China has issued a digital version of its yuan currency. Photo: AFP / Fred Dufour

This may be the year we see the world’s first sovereign digital currency, Wired reported. First discussed more than five years ago, China’s DCEP (short for Digital Currency/Electronic Payments) looks to be nearing completion. There have been some false starts; reports initially said there was a chance it would be released countrywide by November 11, while Caijing, a large domestic finance magazine, thought it would be debuted in Shenzhen before the end of 2019.

While neither of these deadlines have come to pass, it’s clear that China is gearing up to release DCEP as soon as possible, according to presentations by Mu Changchun, the head of the Chinese central bank’s digital currency research institute. In these presentations, Mu has elucidated a vision of a sovereign digital currency, one that stands in stark contrast to the decentralized aspirations embedded into existing cryptocurrencies such as bitcoin.

Bitcoin, which was released into the world by the mysterious Satoshi Nakamoto in 2009, is based on a techno-utopian vision of a decentralized global currency that would provide anonymity and security, while allowing users to subvert the established financial system and its gatekeepers. Underpinning this technology is the blockchain. Miners, who use heavy-duty processors to solve the difficult computational problems necessary to string together transactions in clusters, or “blocks,” which constitute the “chain,” are rewarded for their efforts with coins. By forcing miners all over the world to compete for coins by algorithmically contributing to the blockchain, the ledger for transactions is both decentralised and unhackable.

There are three main differences between DCEP and existing cryptocurrencies such as bitcoin, according to Terry Liu, CEO of VoneChain Technology, a blockchain consultancy based in Shanghai that is working closely with various government agencies on projects related to its rollout. First, it’s underlying value source is different. Bitcoin and related currencies are mined, which means the source is decentralized and controlled by an algorithm. DCEP is government sanctioned, and as more than 50 patents registered in relation to DCEP indicate, the plans are for the government to distribute the currency through traditional banks and the monetary system, making it fully centralized and exactly like the release of traditional paper money.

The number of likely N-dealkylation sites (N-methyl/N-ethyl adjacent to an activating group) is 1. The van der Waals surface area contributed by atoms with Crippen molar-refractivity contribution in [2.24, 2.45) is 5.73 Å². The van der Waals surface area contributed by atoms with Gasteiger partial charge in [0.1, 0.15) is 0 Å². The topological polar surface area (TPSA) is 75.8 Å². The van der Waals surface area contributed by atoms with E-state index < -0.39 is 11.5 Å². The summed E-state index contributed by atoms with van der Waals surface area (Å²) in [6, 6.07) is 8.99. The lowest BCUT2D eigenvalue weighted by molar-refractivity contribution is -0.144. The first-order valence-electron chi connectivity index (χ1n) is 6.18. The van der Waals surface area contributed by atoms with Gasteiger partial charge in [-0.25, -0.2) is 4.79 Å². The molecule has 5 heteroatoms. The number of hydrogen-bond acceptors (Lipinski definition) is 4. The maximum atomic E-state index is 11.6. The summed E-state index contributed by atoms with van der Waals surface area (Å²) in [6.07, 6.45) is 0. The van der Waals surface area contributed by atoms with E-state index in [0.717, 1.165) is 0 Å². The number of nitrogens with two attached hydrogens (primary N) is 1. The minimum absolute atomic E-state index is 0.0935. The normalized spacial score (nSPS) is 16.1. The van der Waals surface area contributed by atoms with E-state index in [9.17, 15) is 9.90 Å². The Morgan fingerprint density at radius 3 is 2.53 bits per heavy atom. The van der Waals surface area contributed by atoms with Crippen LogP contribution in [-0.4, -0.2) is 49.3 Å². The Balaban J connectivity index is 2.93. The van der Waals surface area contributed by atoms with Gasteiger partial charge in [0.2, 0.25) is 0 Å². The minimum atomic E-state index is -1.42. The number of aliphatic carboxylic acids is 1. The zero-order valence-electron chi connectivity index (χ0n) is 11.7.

Second, the underlying technology is different as the blockchain ledger will be controlled by the government and not distributed across the system. Finally, it is intended to operate exactly like a normal currency and integrated throughout the commercial system. Because the ledger is held by the government and is not distributed to mining nodes, the currency won’t have the time lags associated with bitcoin, making it practical to use in everyday situations. Also, because it is released by the government and pegged to the valuation of the yuan, it won’t be traded in fractions. It is likely to be seamless; most consumers won’t really notice a huge difference between using DCEP and existing digital payments platforms.

Meanwhile, Michael Sung, a professor at Shanghai’s Fudan University, spoke to CoinDesk about the digital yuan on the sidelines of the World Economic Forum in Davos, Switzerland.

“So I think the world kind of noticed on October 24 when [Chinese President] Xi Jinping stood up and basically announced two major things for that week,” said Sung. “First, there was something called the fourth plenary sessions for the CPC (Chinese Communist Party). It’s is one of the most important high-level government meetings to decide the strategy of what’s happening in China. Then they said they’re going live with the digital currency that they had been in planning since 2014.”

Sung has been following the new currency project for nearly half a decade as the Chinese Communist Party built out plans for a country-wide digital solution. The party accelerated that project, he believes, as a direct reaction to Facebook’s Libra.

“Because of the Libra situation, Mu Changchun, who is the head of the official Digital Currency Research Institute, ran back to Beijing and held a special workshop for all the Communist officials and decided, ‘OK, get in front of this.’”

Also read: Why China’s digital yuan is ‘a dictator’s dream’

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